Several big spa hotels line the road into Sounkyo town past the Kurodake base, which is one of Hokkaido’s most famous onsen areas. They are not geared to skiing at all, so you might as well just day trip out from Asahikawa, a relaxed city of 300,000 about 90 minutes away, because if it’s socked in Kurodake would be a complete waste of time, whereas from Asahikawa you can just nip out to nearby Kamui, which skis great on snowy grey days in the trees, or hit the parks at one of the in-town areas, or shop and/or check out local attractions like the artisan village there.

double chairlift Kurodake

There was no one to compete with so we did a couple of sunny warm up laps on the short double chair © James Mutter

Kurodake is a pleasure and pain sort of experience. The good part is taking the ropeway up with a handful of sightseers and stepping out to glorious sunshine, magnificent alpine views, and fresh snow blanketing everything. A short hike/skate for 100m or so on a freshly groomed cat track through the pines takes you to the only other lift, a double chair that gives 220m cruisy vertical with a choice of tree runs or 2 groomed lines.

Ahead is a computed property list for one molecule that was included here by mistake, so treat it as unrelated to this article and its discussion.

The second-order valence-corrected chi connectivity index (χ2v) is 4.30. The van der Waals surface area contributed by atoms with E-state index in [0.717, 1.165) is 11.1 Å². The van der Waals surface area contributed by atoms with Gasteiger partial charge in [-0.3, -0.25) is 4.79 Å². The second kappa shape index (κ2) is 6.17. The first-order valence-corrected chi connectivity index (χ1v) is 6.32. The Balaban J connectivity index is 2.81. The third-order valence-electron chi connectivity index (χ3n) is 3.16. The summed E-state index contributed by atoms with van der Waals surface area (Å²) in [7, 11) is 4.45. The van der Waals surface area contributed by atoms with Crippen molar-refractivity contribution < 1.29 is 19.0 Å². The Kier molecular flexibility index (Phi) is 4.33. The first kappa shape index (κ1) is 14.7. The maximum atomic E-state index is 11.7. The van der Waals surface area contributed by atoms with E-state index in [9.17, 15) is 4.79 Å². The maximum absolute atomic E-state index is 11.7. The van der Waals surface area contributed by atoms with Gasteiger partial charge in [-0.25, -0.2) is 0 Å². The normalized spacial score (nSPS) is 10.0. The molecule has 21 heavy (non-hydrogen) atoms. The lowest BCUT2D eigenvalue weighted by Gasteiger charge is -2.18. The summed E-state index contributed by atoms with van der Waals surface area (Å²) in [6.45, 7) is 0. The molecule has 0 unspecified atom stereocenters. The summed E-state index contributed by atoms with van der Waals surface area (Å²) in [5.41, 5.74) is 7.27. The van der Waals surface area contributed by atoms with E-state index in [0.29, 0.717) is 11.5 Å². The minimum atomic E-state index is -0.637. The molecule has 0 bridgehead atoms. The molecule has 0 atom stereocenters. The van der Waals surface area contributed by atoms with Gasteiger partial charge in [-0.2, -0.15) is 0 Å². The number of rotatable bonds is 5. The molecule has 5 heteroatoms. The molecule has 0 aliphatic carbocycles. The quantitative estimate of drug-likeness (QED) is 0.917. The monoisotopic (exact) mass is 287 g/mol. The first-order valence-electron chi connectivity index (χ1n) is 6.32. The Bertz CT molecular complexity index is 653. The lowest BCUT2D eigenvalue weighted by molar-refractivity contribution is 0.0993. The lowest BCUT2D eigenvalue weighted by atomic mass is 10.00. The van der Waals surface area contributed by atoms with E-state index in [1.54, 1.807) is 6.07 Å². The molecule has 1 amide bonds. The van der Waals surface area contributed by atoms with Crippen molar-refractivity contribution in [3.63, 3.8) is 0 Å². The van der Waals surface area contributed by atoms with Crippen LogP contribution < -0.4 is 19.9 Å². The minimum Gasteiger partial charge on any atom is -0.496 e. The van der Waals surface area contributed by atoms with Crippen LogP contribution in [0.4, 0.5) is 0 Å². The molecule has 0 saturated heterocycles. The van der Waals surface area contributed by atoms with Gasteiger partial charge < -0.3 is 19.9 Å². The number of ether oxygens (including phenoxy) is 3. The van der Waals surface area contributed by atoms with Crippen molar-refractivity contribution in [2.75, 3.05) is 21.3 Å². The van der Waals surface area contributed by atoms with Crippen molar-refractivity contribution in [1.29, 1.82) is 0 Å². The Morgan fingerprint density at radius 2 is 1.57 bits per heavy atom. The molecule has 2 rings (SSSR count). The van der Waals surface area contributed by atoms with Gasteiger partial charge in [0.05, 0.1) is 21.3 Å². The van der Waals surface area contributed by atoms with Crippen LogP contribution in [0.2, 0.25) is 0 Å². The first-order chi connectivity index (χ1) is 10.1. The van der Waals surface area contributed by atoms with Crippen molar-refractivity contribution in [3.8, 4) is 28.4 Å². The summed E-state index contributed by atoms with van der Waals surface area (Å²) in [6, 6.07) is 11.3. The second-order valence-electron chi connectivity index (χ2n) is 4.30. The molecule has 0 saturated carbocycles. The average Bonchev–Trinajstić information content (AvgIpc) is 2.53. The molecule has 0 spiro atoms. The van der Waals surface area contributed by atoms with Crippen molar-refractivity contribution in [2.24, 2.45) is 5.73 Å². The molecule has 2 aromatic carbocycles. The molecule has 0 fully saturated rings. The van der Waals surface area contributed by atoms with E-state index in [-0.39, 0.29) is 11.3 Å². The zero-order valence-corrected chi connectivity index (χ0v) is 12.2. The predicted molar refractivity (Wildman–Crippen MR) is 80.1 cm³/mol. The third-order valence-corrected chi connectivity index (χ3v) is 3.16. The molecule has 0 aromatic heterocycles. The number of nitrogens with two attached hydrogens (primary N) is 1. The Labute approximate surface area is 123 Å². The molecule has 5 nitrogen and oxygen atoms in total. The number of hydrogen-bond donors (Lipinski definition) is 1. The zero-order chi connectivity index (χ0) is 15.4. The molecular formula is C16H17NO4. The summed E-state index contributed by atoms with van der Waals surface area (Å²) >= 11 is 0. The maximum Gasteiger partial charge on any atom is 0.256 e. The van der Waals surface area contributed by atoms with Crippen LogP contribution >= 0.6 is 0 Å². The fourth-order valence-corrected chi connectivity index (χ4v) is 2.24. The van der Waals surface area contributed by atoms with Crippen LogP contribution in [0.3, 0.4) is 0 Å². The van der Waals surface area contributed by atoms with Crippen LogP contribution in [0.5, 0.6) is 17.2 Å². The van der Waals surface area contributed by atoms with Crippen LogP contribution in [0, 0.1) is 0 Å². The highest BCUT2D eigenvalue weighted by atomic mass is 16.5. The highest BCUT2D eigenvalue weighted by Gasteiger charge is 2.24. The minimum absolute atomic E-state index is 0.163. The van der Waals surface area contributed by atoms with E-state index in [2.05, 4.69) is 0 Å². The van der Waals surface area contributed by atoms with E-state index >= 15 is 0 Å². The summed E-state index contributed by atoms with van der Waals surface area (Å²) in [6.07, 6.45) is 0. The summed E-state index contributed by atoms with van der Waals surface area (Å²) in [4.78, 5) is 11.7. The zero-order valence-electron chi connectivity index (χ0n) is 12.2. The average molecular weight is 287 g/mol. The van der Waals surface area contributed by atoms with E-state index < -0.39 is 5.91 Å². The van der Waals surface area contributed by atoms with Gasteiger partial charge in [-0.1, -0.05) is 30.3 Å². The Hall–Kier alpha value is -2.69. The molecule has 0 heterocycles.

The place was almost deserted – we could see two antlike figures already half way up to the peak – so we did a warm up circuit off the chair. Then coming round again, still frozen, we got skins/snowshoes on and started upwards.
For me it was a summit or nothing push, having come this far to check it out, but my younger companions weren’t so keen. The local, Jackson, dropped off the pace and stopped a few hundred metres up.